FACTOID # 22: South Dakota has the highest employment ratio in America, but the lowest median earnings of full-time male employees.
 
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Encyclopedia > Neutralism

Neutralism describes the relationship (or lack thereof) between two species which do not interact with or affect each other. It is used in ecology to describe biological interactions when the population density of one species has absolutely no effect whatsoever on the other. Neutralism is extremely unlikely and impossible to prove. When dealing with the complex networks of interactions presented by ecosystems, one cannot assert positively that there is absolutely no interaction between two species. If two species do not interact directly, links can be found through other species and shared resources. Since true neutralism is rare or nonexistent, its usage is often extended to situations where interactions are merely insignificant or negligible. In biology, a species is the basic unit of biodiversity. ... The word ecology is often used in common parlance as a synonym for the natural environment or environmentalism. ... Biological interactions result from the fact that organisms in an ecosystem interact with each other, in the natural world, no organism is an autonomous entity isolated from its surroundings. ... Many natural phenomena can be considered to be complex systems, and their study (complexity science) is highly interdisciplinary. ... In ecology, an ecosystem is a community of organisms (plant, animal and other living organisms - also referred as biocenose) together with their environment (or biotope), functioning as a unit. ... Resources comprise the base material for an activity or industry: factors of production, the economics term human capital, human resources (HR) and innovation natural resources resource (computer science) resource (Web) resource (Windows) resource (Macintosh) resource (political) resource (project management) Resource Distribution, human influence and the effects of trade. ...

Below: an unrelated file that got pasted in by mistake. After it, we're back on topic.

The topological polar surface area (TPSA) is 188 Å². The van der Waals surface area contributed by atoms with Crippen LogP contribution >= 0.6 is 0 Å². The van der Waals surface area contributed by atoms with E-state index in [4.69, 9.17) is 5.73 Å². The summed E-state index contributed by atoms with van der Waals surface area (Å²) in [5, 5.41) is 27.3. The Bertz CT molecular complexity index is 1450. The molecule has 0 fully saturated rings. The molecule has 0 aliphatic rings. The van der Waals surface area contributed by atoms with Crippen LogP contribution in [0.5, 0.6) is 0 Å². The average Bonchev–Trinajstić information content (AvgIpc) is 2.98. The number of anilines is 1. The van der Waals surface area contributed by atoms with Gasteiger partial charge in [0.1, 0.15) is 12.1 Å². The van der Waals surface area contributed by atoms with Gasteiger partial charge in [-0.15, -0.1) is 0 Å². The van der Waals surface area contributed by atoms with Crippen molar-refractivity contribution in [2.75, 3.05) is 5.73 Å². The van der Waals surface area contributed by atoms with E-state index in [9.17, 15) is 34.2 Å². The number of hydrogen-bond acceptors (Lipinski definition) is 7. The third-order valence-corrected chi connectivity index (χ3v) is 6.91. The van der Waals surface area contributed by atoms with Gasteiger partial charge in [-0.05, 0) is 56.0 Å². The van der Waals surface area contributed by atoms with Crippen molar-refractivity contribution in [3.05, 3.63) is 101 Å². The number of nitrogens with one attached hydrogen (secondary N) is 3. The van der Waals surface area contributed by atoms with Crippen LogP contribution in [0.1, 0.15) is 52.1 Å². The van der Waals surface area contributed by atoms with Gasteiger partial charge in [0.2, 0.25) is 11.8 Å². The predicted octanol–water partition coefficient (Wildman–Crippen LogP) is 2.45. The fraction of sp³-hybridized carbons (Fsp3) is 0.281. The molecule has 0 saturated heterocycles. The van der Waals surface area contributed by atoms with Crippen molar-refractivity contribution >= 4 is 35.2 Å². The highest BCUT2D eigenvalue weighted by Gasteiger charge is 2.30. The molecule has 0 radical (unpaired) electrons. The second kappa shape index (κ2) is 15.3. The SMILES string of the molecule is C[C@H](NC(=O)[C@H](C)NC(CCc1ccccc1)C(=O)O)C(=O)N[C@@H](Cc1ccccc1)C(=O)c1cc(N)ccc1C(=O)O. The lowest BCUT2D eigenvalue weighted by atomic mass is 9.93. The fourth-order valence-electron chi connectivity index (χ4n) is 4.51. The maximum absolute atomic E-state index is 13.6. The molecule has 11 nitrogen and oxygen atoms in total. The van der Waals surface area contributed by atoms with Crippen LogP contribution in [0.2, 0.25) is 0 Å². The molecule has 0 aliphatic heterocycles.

Inter-species biological interactions in ecology
Amensalism | Commensalism | Mutualism | Neutralism | Synnecrosis
Predation (Carnivory, Herbivory, Parasitism, Parasitoidism)
Symbiosis | Competition